….In 2020, both papal biographer Austen Ivereigh and Jesuit Father James Martin used December 28 to tweet about — immigration. I’ve attacked this attempt to shift the meaning of this day: the Church’s vestments are red because the children bled and were dead, not because the Holy Family fled.

I’ve attacked this attempt to shift the meaning of this day to immigration debates: the Church’s vestments are red because the children bled and were dead, not because the Holy Family fled.

There’s always been a certain quarter in the Church, especially in the United States, that’s blanched at calling murder murder. Abortion has always been the one issue that was a burr in their political saddles, stymieing efforts to make common cause with the political Left. Finessing that problem has, therefore, always been important to that quarter.

Sometimes it happens by piling together all sorts of “life issues” on top of each other, so that the practical result is that the killing of the unborn gets buried amidst immigration reform and other things. Perhaps some are motivated by a purely religious “consistent ethic of life,” but I admit (a.) the leveling effect of the seamy garment of life never convinced me of its value and (b.) I have always had a suspicion that there were other incentives admixed in the professed ethical motives of its proponents.

In tandem with this is usually the effort to downplay, if not deny, that abortion is the “preeminent” life issue of our times. We have at least one American cardinal and no small plurality of the American hierarchy claiming that. For men who otherwise claim fidelity to the Second Vatican Council, its optic of looking at the “signs of the times” seems sorely lacking in their apertures, because — with the Guttmacher Institute asserting there are 73 million abortions worldwide per annum, no small part of which take place in relatively affluent lands that have long been evangelized by the Christian Gospel — one can hardly deny that global killing of the unborn today rivals if not exceeds in reach what slavery once was.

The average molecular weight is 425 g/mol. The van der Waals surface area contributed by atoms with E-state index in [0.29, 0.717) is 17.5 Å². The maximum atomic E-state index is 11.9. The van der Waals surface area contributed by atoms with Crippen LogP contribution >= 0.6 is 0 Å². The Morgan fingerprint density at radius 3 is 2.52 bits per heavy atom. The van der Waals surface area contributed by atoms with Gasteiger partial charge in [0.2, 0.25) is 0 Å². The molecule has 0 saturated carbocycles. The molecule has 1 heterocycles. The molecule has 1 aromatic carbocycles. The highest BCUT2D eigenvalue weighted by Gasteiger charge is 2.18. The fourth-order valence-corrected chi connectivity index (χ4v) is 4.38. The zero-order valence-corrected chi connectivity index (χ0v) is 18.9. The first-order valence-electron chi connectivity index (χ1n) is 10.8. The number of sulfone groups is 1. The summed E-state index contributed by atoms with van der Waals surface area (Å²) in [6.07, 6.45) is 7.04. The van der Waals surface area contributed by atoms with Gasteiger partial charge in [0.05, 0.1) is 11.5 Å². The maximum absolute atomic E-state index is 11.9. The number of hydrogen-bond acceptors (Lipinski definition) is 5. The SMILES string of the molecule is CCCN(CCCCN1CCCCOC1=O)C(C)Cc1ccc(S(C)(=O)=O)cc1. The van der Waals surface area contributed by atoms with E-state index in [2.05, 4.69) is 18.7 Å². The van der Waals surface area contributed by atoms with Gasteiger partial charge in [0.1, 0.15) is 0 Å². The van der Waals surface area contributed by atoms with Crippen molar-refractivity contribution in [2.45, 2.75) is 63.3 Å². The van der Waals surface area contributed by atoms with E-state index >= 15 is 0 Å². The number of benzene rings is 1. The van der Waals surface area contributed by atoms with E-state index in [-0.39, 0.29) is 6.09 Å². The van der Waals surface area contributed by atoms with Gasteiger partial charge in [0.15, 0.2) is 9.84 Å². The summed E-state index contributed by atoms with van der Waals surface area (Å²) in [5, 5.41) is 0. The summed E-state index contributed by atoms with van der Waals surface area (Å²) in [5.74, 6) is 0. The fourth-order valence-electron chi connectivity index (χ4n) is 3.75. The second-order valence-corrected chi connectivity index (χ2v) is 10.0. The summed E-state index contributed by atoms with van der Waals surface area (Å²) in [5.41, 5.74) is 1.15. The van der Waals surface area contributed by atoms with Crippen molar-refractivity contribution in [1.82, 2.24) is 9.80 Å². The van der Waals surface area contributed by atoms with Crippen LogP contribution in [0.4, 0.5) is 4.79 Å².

Post-Dobbs, I fear there will be efforts from some of these quarters to “move on” from our “narrow” pro-life focus to “expand our horizons.” No doubt, Pope Francis will be invoked, particularly his concerns about migration and refugees.

Don’t take that bait. The blood of 73 million lives each year cry worldwide to Heaven for vengeance. What we remember on December 28 is the death of male boys in Bethlehem because they were babies and they were boys and because among them their might have been a threat to the powers that be, so they were all inconvenient.

That antilife mentality did not end on Herod’s own deathbed; it is alive and well and propagated in no small segment of culture-forming opinion today. While every society has killed, it was the “achievement” of the 20th century that various societies began treating murder—of the unborn, the elderly, the ill, unwanted minorities—as public policy and deemed it “good.”

The fact that, the straitjacket of Roe having been removed, American voters in California, Michigan, and Vermont, on November 8, freely chose — for the first time in U.S. history — to write abortion into law as a Constitutional right indicates Dobbs is hardly the end of this fight. Indeed, we can probably adapt Churchill in recognizing, “this is not the end. It is not even the beginning of the end. But it is, perhaps, the end of the beginning.”

On December 28, we should not lose sight of that perspective by substituting other causes. We can pray we are at “the end of the beginning” and keep our eyes firmly fixed — where it matters most, in Church, on our knees — on where we still have to go.

Read full story in Crisis.